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Full Throttle Remastered coming to Linux on April 18th

full throttle remastered coming on april 18th to gog linux gaming news

The third classic #LucasArts adventure title to get the #remastering treatment, Full Throttle Remastered. Hence Double Fine is eagerly awaiting the Linux, Mac and Windows PC release on April 18th via #GOG. So it’s great to see Double Fine releasing such gaming news. While revamping the 1995 adventure game about future bikers. After 22 years, it still has one of the finest opening scenes in gaming.

Since Double Fine’s update brings new artwork along with remastered sound and music. While also including the option to switch between the old and new sound, graphics, and UI.

So watch this special message from project lead, Tim Schafer:

So it’s a pleasure to see Full Throttle Remastered will be available cross-platform. Hence the first time in ages, plus that new the new art will make it more inviting to many people. So who hasn’t played this lovely game?

Released by LucasArts in 1995, Full Throttle is a classic graphic adventure game from industry legend Tim Schafer, telling the story of Ben Throttle; butt-kicking leader of biker gang the Polecats, who gets caught up in a tale of Motorcycles, Mayhem and Murder.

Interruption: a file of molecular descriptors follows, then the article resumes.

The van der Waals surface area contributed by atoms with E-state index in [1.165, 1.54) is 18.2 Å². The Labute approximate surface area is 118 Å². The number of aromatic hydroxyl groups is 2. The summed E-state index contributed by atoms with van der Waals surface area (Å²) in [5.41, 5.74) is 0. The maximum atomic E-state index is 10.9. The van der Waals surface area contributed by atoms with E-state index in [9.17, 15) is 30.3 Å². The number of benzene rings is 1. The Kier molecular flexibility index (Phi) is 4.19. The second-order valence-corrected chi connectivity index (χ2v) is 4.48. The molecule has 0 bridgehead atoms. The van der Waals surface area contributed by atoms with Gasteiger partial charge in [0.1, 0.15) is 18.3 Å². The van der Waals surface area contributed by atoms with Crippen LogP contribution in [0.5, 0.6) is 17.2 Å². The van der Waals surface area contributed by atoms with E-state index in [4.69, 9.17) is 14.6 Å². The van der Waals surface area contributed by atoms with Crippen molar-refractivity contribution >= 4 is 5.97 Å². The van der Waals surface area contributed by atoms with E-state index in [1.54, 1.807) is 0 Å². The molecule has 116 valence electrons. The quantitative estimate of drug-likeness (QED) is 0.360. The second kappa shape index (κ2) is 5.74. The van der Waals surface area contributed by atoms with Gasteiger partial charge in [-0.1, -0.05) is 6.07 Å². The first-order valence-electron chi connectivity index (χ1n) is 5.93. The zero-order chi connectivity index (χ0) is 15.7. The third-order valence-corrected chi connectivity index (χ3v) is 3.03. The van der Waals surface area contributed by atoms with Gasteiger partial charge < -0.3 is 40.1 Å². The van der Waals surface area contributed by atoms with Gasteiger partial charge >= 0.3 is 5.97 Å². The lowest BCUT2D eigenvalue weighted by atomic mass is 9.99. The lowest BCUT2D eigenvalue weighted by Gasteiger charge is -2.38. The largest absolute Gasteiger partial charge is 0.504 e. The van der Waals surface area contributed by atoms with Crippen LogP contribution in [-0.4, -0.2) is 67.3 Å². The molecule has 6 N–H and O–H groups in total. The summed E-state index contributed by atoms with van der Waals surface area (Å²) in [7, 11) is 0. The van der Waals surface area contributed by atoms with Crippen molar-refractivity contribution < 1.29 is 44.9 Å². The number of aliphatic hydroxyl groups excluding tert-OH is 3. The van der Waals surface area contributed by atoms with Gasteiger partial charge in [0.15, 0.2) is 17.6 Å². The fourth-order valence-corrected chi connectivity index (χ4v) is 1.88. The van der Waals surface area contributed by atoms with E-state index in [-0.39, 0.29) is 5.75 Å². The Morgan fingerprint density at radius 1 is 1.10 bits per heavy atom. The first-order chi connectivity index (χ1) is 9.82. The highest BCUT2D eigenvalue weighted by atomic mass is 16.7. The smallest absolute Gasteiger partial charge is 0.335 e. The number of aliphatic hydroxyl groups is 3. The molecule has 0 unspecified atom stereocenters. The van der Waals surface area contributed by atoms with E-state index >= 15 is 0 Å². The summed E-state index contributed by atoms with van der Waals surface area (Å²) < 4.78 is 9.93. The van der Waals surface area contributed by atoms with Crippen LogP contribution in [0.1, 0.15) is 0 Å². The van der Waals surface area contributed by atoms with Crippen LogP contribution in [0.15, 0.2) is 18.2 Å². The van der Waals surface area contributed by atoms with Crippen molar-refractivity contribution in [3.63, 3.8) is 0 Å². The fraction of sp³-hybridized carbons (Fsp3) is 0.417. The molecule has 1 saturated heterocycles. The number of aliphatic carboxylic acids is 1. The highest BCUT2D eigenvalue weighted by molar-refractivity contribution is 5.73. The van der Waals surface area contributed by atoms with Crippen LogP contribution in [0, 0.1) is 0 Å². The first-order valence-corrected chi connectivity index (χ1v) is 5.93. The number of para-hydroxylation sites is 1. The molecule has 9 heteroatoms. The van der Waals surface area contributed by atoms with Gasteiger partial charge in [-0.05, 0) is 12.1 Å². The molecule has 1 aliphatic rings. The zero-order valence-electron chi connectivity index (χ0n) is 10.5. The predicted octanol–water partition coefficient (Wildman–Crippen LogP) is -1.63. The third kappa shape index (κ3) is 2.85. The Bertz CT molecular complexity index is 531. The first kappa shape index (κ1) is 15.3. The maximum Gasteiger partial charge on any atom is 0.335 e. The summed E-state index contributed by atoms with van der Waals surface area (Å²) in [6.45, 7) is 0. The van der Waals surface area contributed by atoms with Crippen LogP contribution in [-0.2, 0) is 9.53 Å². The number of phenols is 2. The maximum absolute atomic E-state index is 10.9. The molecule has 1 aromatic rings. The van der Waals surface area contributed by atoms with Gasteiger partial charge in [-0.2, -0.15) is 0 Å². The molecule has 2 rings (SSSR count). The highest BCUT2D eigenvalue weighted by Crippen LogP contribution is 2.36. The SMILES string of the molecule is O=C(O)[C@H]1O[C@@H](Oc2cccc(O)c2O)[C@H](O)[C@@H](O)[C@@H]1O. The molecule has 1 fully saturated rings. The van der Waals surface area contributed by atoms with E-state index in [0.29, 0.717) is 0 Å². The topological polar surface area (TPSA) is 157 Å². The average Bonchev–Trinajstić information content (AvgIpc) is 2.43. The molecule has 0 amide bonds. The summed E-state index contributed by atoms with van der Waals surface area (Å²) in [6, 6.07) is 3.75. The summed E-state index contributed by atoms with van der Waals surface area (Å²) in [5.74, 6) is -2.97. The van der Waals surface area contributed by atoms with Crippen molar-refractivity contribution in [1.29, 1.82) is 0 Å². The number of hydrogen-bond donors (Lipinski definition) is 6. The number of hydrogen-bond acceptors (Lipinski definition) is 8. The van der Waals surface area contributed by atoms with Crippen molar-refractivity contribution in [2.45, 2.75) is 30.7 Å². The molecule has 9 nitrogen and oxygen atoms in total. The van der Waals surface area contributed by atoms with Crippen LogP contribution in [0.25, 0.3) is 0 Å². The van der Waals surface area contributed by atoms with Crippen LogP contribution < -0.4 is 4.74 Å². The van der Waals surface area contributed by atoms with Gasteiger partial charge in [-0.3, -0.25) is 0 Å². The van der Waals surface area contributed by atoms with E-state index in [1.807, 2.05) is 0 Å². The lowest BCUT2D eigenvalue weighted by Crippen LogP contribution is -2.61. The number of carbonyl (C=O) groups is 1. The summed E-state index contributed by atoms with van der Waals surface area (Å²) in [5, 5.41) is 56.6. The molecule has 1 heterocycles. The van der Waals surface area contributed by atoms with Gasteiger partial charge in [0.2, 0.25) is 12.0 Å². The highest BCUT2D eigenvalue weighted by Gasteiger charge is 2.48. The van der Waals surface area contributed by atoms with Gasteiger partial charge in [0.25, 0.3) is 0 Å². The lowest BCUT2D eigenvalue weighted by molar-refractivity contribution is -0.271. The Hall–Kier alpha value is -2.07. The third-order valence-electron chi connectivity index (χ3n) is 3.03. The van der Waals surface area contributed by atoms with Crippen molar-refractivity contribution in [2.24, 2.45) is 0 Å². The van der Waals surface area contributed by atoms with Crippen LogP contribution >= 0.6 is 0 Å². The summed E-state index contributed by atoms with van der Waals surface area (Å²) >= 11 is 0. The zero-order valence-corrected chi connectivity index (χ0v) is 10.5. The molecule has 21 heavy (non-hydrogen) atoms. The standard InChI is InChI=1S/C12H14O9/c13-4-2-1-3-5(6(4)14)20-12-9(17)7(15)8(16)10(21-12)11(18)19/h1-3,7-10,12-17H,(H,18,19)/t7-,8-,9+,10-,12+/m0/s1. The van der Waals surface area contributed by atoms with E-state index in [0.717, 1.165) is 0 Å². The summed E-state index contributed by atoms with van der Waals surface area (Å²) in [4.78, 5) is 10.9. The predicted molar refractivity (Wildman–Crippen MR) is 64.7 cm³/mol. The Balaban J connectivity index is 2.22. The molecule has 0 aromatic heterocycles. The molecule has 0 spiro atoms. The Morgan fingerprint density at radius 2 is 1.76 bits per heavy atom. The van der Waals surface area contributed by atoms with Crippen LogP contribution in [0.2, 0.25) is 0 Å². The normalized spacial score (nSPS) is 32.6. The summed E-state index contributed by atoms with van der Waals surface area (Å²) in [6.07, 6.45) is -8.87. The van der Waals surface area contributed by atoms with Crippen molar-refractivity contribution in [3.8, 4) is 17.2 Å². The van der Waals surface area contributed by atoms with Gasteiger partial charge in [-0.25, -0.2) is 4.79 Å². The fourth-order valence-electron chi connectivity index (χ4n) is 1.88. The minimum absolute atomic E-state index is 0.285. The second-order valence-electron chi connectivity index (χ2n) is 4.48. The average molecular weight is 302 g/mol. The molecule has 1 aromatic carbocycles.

Now over 20 years later, Full Throttle is back in a remastered edition featuring all new hand-drawn and 3D high-resolution artwork, with remastered audio and music.

Since bit of gaming news regarding the ongoing remastering, also fuels expectations of Double Fine to bring back Sam & Max Hit the Road. So far only remastering LucasArts games that Double Fine boss Tim Schafer has worked on. Hence both Day of the Tentacle and Grim Fandango.

According to Double Fine, “FT won’t be a Linux title straight away at launch, or probably won’t anyway, so we’ll be a bit delayed.”

Full Throttle Remastered is coming April 18th to Linux, Mac, and Windows PC. So normally we do not mention pre-order bonuses but seeing as this game has kinda been out for 22 years. Therefore, go to GOG if you know you want to check it out and you can save a few dollars by pre-ordering.

Thimbleweed Park completely funded on Kickstarter